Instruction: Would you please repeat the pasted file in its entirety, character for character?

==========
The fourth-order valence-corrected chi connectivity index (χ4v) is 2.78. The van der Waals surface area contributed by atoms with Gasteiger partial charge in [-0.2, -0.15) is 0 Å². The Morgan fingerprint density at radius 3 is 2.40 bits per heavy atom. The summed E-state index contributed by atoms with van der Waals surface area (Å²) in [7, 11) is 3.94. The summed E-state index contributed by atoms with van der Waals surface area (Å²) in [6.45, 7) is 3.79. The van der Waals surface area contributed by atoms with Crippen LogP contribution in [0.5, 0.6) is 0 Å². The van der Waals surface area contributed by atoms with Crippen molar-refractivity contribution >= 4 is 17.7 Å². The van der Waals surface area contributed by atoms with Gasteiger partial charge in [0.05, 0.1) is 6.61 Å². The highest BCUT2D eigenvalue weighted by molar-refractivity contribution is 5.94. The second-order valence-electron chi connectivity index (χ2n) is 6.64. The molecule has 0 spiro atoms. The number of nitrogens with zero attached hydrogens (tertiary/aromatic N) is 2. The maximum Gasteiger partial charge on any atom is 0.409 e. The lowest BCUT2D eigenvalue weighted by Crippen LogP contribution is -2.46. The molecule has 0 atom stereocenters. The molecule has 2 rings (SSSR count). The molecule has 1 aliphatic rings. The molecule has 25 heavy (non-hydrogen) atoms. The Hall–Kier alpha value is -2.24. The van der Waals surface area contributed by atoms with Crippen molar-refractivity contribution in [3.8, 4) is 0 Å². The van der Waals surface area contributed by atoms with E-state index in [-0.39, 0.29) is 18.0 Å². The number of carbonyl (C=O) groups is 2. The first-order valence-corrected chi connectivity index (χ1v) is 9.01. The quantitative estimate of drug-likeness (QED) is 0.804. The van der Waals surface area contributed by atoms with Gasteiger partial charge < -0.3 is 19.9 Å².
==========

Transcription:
The fourth-order valence-corrected chi connectivity index (χ4v) is 2.78. The van der Waals surface area contributed by atoms with Gasteiger partial charge in [-0.2, -0.15) is 0 Å². The Morgan fingerprint density at radius 3 is 2.40 bits per heavy atom. The summed E-state index contributed by atoms with van der Waals surface area (Å²) in [7, 11) is 3.94. The summed E-state index contributed by atoms with van der Waals surface area (Å²) in [6.45, 7) is 3.79. The van der Waals surface area contributed by atoms with Crippen LogP contribution in [0.5, 0.6) is 0 Å². The van der Waals surface area contributed by atoms with Crippen molar-refractivity contribution >= 4 is 17.7 Å². The van der Waals surface area contributed by atoms with Gasteiger partial charge in [0.05, 0.1) is 6.61 Å². The highest BCUT2D eigenvalue weighted by molar-refractivity contribution is 5.94. The second-order valence-electron chi connectivity index (χ2n) is 6.64. The molecule has 0 spiro atoms. The number of nitrogens with zero attached hydrogens (tertiary/aromatic N) is 2. The maximum Gasteiger partial charge on any atom is 0.409 e. The lowest BCUT2D eigenvalue weighted by Crippen LogP contribution is -2.46. The molecule has 0 atom stereocenters. The molecule has 2 rings (SSSR count). The molecule has 1 aliphatic rings. The molecule has 25 heavy (non-hydrogen) atoms. The Hall–Kier alpha value is -2.24. The van der Waals surface area contributed by atoms with Crippen molar-refractivity contribution in [3.8, 4) is 0 Å². The van der Waals surface area contributed by atoms with E-state index in [-0.39, 0.29) is 18.0 Å². The number of carbonyl (C=O) groups is 2. The first-order valence-corrected chi connectivity index (χ1v) is 9.01. The quantitative estimate of drug-likeness (QED) is 0.804. The van der Waals surface area contributed by atoms with Gasteiger partial charge < -0.3 is 19.9 Å².